Odes to Ale: Beer Poetry

Victorian poetry is nothing if not distinctive, full of emphasis on the senses, Romanticism, sentimentality…and a healthy dose of skepticism and cynicism. The Victorians were a contradictory folk. Alongside poems of nature and religion, medieval imagery and forlorn lovers, there were also poems of beer. Whether or not beer loosened poets’ lips and let lyrical lines spring forth is up for debate.

In any case, we’ve found some ale-related anthems to share with you! Grab a pint of your favourite beer (I’m grabbing a Porter, before Ed focuses more heavily on Pale Ales and Best Bitters over the hot summer months), settle in, and let the words wash over you. 🙂

 

ReallyNiceGrowler

The Empty Bottle – William Aytoun (1813-1865)

William Aytoun was a Scottish poet, lawyer, and popular professor of rhetoric at the University of Edinburgh. With poems like this, we’re not surprised!

Ah, liberty! how like thou art
To this large bottle lying here,
Which yesterday from foreign mart,
Came filled with potent English beer!
A touch of steel — a hand — a gush —
A pop that sounded far and near —
A wild emotion — liquid rush —
And I had drunk that English beer!
And what remains? — An empty shell!
A lifeless form both sad and queer,
A temple where no god doth dwell —
The simple memory of beer!

Lines on Ale – Edgar Allan Poe (1809-1849)

Most of us know Edgar Allan Poe from “The Raven,” or “The Tell-Tale Heart,” but his body of work contains a number of lesser-known gems. This short poem is one of them…although we’re a little disquieted by the fact that it was published in 1848, just one year before his untimely and bizarre death (he was delirious and wearing someone else’s clothes – no cause of death was ever definitively established and all records have since been lost).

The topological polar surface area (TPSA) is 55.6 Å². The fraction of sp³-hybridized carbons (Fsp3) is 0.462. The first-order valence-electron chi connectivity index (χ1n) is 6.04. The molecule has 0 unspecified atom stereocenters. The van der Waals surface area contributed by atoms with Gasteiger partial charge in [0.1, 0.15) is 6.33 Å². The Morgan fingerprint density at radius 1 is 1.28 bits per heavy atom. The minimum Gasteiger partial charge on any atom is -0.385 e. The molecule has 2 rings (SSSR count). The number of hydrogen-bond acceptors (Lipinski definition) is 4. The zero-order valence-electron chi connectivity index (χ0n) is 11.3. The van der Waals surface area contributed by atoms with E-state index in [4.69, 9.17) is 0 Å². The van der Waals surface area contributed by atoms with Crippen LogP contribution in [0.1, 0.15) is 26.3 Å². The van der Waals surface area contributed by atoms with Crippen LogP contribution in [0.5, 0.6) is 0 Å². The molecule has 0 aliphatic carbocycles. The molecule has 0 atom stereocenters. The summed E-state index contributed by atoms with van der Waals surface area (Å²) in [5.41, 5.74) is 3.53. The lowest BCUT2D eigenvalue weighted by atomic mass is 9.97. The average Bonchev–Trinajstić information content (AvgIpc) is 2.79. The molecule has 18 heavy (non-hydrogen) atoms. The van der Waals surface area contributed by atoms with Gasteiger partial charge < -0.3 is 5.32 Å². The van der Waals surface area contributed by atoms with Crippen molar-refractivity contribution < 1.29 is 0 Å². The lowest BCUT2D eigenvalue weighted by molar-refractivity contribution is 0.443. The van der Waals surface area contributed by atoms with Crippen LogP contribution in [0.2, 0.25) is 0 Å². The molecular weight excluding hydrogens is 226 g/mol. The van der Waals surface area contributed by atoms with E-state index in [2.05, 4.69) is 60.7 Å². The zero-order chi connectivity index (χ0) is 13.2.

Fill with mingled cream and amber,
I will drain that glass again.
Such hilarious visions clamber
Through the chamber of my brain.
Quaintest thoughts, queerest fancies
Come to life and fade away.
What care I how time advances;
I am drinking ale today.

growler

Terence, This is Stupid Stuff – from A Shropshire Lad – A.E. Housman (1859-1936)

Alfred Edward Housman was an English poet and renowned Classical scholar. Regarding his poetry, best known for his collection of poems “A Shropshire Lad,” which has been continuously in print since 1896. They’re emotional, vulnerable poems – with the occasional wry smile. Much like the Victorians themselves.

 Why, if ’tis dancing you would be,
There’s brisker pipes than poetry.
Say, for what were hop-yards meant,
Or why was Burton built on Trent?
Oh many a peer of England brews
Livelier liquor than the Muse,
And malt does more than Milton can
To justify God’s ways to man.
Ale, man, ale’s the stuff to drink
For fellows whom it hurts to think:
Look into the pewter pot
To see the world as the world’s not.
And faith, ’tis pleasant till ’tis past:
The mischief is that ’twill not last.
Oh I have been to Ludlow fair
And left my necktie God knows where,
And carried half way home, or near,
Pints and quarts of Ludlow beer:
Then the world seemed none so bad,
And I myself a sterling lad…

Whole Leaf Hops
Whole Leaf Hops

And now, perhaps some poetry on Porters and Pale Ales…

-Katie

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Sour Ales

Hello, beer-lovers!